News anchor and reporter Sharrie Williams received the Accomplished Alumni Award from UT last week during her visit to campus to speak to journalism students.
School of Journalism and Electronic Media News
Amber Roessner, an assistant professor of journalism and electronic media, interviewed former President Jimmy Carter last week at the Carter Center in Atlanta. The interview was for Roessner’s second book, tentatively titled Jimmy Who: Jimmy Carter and the Practice of Presidential Press and Promotion in the First Post-Watergate Election, due to be published by LSU Press in 2017.
For more than two decades Professor Rob Heller has been taking his advanced photojournalism students to LaFollette to photograph life in the small East Tennessee town.
Graduate teaching associate Laura Lemon found herself in an interesting spot at last week’s Medal of Honor Town Hall at UT. On one side of her sat her public relations students, eagerly taking notes to write a press release about the event. On the other side sat her father, Medal of Honor recipient Peter Lemon.
Taylor Hathorn discovered a passion for promoting military veterans through her involvement with UT’s Medal of Honor Project. Now that passion has turned into a job for the 2014 journalism graduate.
The 2014 Medal of Honor Convention, to be held in Knoxville September 10 through 13, is giving UT students special opportunities to interact with some our nation’s most honored veterans.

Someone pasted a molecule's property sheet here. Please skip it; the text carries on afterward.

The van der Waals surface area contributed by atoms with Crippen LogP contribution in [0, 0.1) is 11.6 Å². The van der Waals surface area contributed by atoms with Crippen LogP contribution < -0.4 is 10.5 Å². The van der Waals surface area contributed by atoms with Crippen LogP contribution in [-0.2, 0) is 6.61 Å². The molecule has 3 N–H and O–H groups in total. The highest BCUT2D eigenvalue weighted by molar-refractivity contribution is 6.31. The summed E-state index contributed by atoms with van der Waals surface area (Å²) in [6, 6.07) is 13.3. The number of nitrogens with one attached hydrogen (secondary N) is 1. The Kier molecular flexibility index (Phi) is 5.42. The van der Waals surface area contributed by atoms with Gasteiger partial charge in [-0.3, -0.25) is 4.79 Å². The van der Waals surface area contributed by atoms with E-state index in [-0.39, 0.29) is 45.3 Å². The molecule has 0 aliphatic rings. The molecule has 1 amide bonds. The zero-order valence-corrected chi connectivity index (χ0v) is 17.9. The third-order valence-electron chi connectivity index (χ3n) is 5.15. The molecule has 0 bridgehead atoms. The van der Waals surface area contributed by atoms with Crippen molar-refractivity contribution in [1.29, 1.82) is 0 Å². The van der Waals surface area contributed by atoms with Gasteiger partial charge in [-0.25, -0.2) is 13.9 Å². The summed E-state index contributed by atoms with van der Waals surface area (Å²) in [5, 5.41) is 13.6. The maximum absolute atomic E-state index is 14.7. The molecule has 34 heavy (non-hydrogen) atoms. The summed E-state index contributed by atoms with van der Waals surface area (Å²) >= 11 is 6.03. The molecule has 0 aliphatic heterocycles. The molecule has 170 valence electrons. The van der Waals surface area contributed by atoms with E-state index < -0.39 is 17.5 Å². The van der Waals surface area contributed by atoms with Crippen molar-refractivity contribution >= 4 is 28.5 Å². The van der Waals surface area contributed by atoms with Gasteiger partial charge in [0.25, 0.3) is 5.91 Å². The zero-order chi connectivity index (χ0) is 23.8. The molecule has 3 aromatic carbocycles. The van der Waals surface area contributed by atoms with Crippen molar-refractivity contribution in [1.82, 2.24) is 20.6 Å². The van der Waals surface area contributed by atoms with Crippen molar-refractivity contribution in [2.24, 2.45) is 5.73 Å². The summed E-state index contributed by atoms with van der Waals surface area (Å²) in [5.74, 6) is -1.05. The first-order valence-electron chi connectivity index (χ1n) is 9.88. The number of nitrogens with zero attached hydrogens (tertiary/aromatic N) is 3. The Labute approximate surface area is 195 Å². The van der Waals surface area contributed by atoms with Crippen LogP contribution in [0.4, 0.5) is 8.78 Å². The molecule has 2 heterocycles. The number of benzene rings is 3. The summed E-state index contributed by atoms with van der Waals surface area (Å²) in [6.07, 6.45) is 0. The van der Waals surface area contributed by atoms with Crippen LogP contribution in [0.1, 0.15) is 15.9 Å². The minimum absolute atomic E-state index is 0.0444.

Baseball, the great American pastime, has given us plenty of memorable figures. In Inventing Baseball Heroes, Assistant Professor Amber Roessner of the School of Journalism and Electronic Media—a former sportswriter—examines how some sports journalists compromised their journalistic ethics to help make American heroes out of two of baseball’s most enduring personalities, Detroit Tigers outfielder Ty Cobb and New York Giants pitcher Christy Mathewson.
Four students who spent two weeks in Croatia in March produced a thirty-minute program while they were abroad. It will air on WBIR on Easter Sunday, April 20. The program will be part of the UT TODAY show that airs at 11:30 a.m. The students’ trip was part of an exchange funded by a US State Department grant and led by Professor Sam Swan.
Students in the School of Journalism and Electronic Media are “learning by doing” as they produce a weekly news program called UT Today for WBIR-TV Channel 10 in Knoxville. The half-hour program begins its twentieth season on Sunday, March 9, at 11:30 a.m. UT Today was named the best student newscast in the state by the Tennessee Associated Press Broadcasters Association in 2013. The program is produced by an advanced television news class taught by Sam Swan, professor of journalism and electronic media.
Ron Winslow has spent the last quarter century chronicling the most important health news—from the latest cancer research to questions about medical ethics—for Wall Street Journal readers. Winslow will talk about “Covering Science: Worst of Times, Best of Times” when he delivers the annual Alfred and Julia Hill Lecture at 8:00 p.m. on March 11 in the McClung Museum Auditorium.